Prior to 1996 State or Territory building regulatory legislation in Australia established specific criteria for the construction of a building or structure. These were prescriptive in nature and could only be varied by the regulator or through specific provisions under the State or territory building regulatory legislation. Such specific provisions remain in the BCA in the form of the Deemed-to-Satisfy Provisions (sometimes known as the DtS Provisions) found in each section. The DtS Provisions establish the criteria that when followed are deemed to have satisfied the relevant Performance Requirements for the Objective.

These are traditional prescribed requirements that have been “deemed” to satisfy the Performance Requirements and can be considered as a pre-determined “recipe” for achieving compliance. Their shortcoming though is that they are not flexible and don’t always allow for different building scopes regarding design or use.

Alternative Solutions

Conversely an Alternative Solution provides a another method to comply with the Performance Requirements via the development of bespoke site-specific designs that are assessed to meet the Performance Requirements from first principles or are shown to be at least equivalent with the Deemed-to-Satisfy Provisions. Alternative Solutions provided building professionals provide flexibility in construction by considering much more than the Deemed-to-Satisfy Provisions such as alternative materials, methods of construction, building size, building use and expected hazards, etc.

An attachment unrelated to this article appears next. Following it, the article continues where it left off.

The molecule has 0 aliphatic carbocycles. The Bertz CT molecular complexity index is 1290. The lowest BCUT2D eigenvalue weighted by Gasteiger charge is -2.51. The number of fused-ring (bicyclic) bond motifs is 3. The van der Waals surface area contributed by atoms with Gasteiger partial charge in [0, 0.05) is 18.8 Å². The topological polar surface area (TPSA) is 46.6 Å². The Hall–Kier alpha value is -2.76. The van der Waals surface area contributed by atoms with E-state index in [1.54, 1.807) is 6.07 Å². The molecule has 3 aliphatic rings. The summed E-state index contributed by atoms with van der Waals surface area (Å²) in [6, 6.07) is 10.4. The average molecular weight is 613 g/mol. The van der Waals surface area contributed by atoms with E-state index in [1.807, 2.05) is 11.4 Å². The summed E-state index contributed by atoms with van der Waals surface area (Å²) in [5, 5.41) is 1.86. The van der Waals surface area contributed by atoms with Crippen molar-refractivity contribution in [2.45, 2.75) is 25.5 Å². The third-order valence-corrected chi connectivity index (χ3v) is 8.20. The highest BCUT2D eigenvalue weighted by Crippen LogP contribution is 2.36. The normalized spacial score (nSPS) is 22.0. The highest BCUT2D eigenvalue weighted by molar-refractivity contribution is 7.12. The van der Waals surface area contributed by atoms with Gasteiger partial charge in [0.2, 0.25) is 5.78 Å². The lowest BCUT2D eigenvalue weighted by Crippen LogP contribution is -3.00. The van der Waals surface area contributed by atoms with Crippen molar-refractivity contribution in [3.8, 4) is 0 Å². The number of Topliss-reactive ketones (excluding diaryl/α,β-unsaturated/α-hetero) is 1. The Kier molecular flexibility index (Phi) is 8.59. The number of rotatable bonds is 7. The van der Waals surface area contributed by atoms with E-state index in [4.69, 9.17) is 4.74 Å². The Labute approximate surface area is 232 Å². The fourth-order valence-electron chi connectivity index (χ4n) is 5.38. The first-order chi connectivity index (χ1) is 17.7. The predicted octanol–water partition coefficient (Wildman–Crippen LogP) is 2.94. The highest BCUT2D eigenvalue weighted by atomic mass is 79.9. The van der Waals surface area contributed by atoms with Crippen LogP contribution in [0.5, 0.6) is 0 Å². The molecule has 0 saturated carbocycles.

The following Assessment Methods, or any combination of them, can be used to determine that a Building Solution complies with the Performance Requirements:

  1. Evidence to support that the use of a material, form of construction or design meets a Performance Requirement or a Deemed-to-Satisfy Provision as described in A2.2.
  2. Verification Methods such as—
    1. the Verification Methods in the BCA; or
    2. such other Verification Methods as the appropriate authority accepts for determining compliance with the Performance Requirements.
  3. Comparison with the Deemed-to-Satisfy Provisions.
  4. Expert Judgement.4

State or territory building regulatory legislation may also provide additional assessment methods for determining compliance.

Controversy surrounding Alternative Solutions

An article about the Building Code of Australia would not be complete without a reference to the constant murmur in the community about the misuse (perceived or real) of Alternative Solutions typically to reduce construction costs and potentially placing building occupants at risk.

Formulating an Alternative Solution may require the treatment of multiple Performance Requirements (in accordance with A0.10) and often requires specialised skills to design and also to assess designs and determine compliance has been achieved. Alternative Solutions associated with fire safety provisions of the BCA should be designed by a recognised fire safety engineer and approved by a suitably qualified independent party to determine compliance.

Alternative Solutions that relate to fire safety provisions of the BCA should be developed in accordance with the International Fire Engineering Guidelines 2005 (IFEG) to reduce potential safety problems. This document was developed through a collaborative venture between the ABCB, National Research Council of Canada (NRC), International Code Council (ICC) United States of America and Department of Building and Housing New Zealand (DBH).